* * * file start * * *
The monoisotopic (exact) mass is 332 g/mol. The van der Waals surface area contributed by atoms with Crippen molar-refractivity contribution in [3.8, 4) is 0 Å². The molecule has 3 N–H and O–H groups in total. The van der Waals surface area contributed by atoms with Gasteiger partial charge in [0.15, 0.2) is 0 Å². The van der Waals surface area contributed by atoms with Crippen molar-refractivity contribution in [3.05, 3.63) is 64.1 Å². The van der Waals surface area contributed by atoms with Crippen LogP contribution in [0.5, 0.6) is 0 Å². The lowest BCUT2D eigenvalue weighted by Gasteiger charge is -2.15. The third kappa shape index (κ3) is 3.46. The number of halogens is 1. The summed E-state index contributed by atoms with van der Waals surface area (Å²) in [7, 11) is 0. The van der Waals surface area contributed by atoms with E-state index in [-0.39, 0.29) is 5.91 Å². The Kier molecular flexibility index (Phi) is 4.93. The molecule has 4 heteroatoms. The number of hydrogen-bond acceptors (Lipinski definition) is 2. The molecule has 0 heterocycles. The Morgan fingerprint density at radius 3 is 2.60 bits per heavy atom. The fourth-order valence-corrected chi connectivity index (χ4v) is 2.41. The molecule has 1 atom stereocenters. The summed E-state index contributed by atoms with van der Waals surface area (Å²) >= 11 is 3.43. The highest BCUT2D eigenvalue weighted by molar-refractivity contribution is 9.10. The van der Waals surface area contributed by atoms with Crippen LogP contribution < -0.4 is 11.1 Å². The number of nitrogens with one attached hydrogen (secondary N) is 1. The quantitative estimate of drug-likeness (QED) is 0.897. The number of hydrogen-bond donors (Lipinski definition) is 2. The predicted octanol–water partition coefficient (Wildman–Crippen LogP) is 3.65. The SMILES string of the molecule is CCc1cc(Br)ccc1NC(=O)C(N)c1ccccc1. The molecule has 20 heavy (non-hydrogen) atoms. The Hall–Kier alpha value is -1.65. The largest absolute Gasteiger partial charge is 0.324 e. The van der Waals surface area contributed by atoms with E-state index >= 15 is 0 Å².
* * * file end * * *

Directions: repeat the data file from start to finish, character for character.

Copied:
The monoisotopic (exact) mass is 332 g/mol. The van der Waals surface area contributed by atoms with Crippen molar-refractivity contribution in [3.8, 4) is 0 Å². The molecule has 3 N–H and O–H groups in total. The van der Waals surface area contributed by atoms with Gasteiger partial charge in [0.15, 0.2) is 0 Å². The van der Waals surface area contributed by atoms with Crippen molar-refractivity contribution in [3.05, 3.63) is 64.1 Å². The van der Waals surface area contributed by atoms with Crippen LogP contribution in [0.5, 0.6) is 0 Å². The lowest BCUT2D eigenvalue weighted by Gasteiger charge is -2.15. The third kappa shape index (κ3) is 3.46. The number of halogens is 1. The summed E-state index contributed by atoms with van der Waals surface area (Å²) in [7, 11) is 0. The van der Waals surface area contributed by atoms with E-state index in [-0.39, 0.29) is 5.91 Å². The Kier molecular flexibility index (Phi) is 4.93. The molecule has 4 heteroatoms. The number of hydrogen-bond acceptors (Lipinski definition) is 2. The molecule has 0 heterocycles. The Morgan fingerprint density at radius 3 is 2.60 bits per heavy atom. The fourth-order valence-corrected chi connectivity index (χ4v) is 2.41. The molecule has 1 atom stereocenters. The summed E-state index contributed by atoms with van der Waals surface area (Å²) >= 11 is 3.43. The highest BCUT2D eigenvalue weighted by molar-refractivity contribution is 9.10. The van der Waals surface area contributed by atoms with Crippen LogP contribution < -0.4 is 11.1 Å². The number of nitrogens with one attached hydrogen (secondary N) is 1. The quantitative estimate of drug-likeness (QED) is 0.897. The number of hydrogen-bond donors (Lipinski definition) is 2. The predicted octanol–water partition coefficient (Wildman–Crippen LogP) is 3.65. The SMILES string of the molecule is CCc1cc(Br)ccc1NC(=O)C(N)c1ccccc1. The molecule has 20 heavy (non-hydrogen) atoms. The Hall–Kier alpha value is -1.65. The largest absolute Gasteiger partial charge is 0.324 e. The van der Waals surface area contributed by atoms with E-state index >= 15 is 0 Å².